a r ti c le s
Diffuse Reflectance + Transmission
Diffuse Reflectance
Wavelength (nm)
Figure 2. NIR absorption spectra of polystyrene.
to estimate the volume sampled by a typical photon.4 This model assumes that an
object, here a photon, travels a set distance
and then changes directions randomly. This
process is repeated many times before the
photon ultimately leaves the sample and is
measured by the detector.
The following equation is used to calculate the standard deviation, σ, of the displacement of the photon from the origin:
σ2 =
t 2
where t is the time elapsed since the start of
the random walk, ε is the size of each step
taken before a change in direction, and δt
is the time elapsed between two successive steps. In this model, the step size is
assumed to be equal to the wavelength of
light. This is likely to be an underestimation
of the scattering length, leading to an overestimation for the highest attainable spatial resolution predicted resolution > actual
The pathlength calculated from Beer’s
law and the transmission results along with
the speed of light provide the value for t,
the time it takes the photon to enter, interact and leave the sample. The wavelength
of light, along with the speed of light provide
the value for δt, as discussed earlier.
For the polystyrene “tablet” the calculated σ values vary as a function of wavelength from 46 µm at 1210 nm to 31 µm at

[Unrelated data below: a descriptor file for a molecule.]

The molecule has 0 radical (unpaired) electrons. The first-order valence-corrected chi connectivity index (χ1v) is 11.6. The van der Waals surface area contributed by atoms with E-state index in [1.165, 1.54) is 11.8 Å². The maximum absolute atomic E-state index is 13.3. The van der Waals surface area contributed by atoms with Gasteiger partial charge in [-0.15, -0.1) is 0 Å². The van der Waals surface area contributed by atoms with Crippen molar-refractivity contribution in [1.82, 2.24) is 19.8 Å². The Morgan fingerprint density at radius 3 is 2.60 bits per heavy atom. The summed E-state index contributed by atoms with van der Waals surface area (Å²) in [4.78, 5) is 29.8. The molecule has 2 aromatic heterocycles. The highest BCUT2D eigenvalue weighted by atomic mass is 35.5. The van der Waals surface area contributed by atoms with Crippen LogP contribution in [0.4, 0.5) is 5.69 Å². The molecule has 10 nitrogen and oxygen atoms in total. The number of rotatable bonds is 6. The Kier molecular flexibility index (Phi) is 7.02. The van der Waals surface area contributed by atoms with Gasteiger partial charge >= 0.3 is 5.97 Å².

2360 nm. Since these numbers correspond
to a sampling radius from which ~68% of the
measured spectral intensity imaged onto a
single detector pixel originates, it therefore
suggests that the upper limit of the spatial
Figure 3. Effective diffuse reflectance pathlength as a function of wavelength.
resolution is a sphere with minimum diameters between 92 µm and 62 µm.
The Nyquist criterion states that the sampling interval should be at least two measurements (2 pixels) for each spatial resolution
element probed. Therefore, using the lower
limit of 62 µm, it implies that an appropriate sampling frequency (magnification) for a
NIR chemical imaging system should not be
significantly less than 31 µm.
Determining effective
pathlength in a
pharmaceutical tablet
Pharmaceutical products such as tablets
are typically imaged in diffuse reflectance
and in order to estimate the spatial resolution attainable for this type of sample, a similar experiment was repeated. In this case,
the polystyrene tablet was replaced with a
commercial aspirin tablet. The rationale for
this was that both polystyrene and aspirin
contain similar aromatic groups, and for
the purposes of these calculations we have
assumed that the extinction coefficients
and “concentrations” for the two samples
are the same. For polystyrene, the overtone
of the aromatic CH stretch is observed at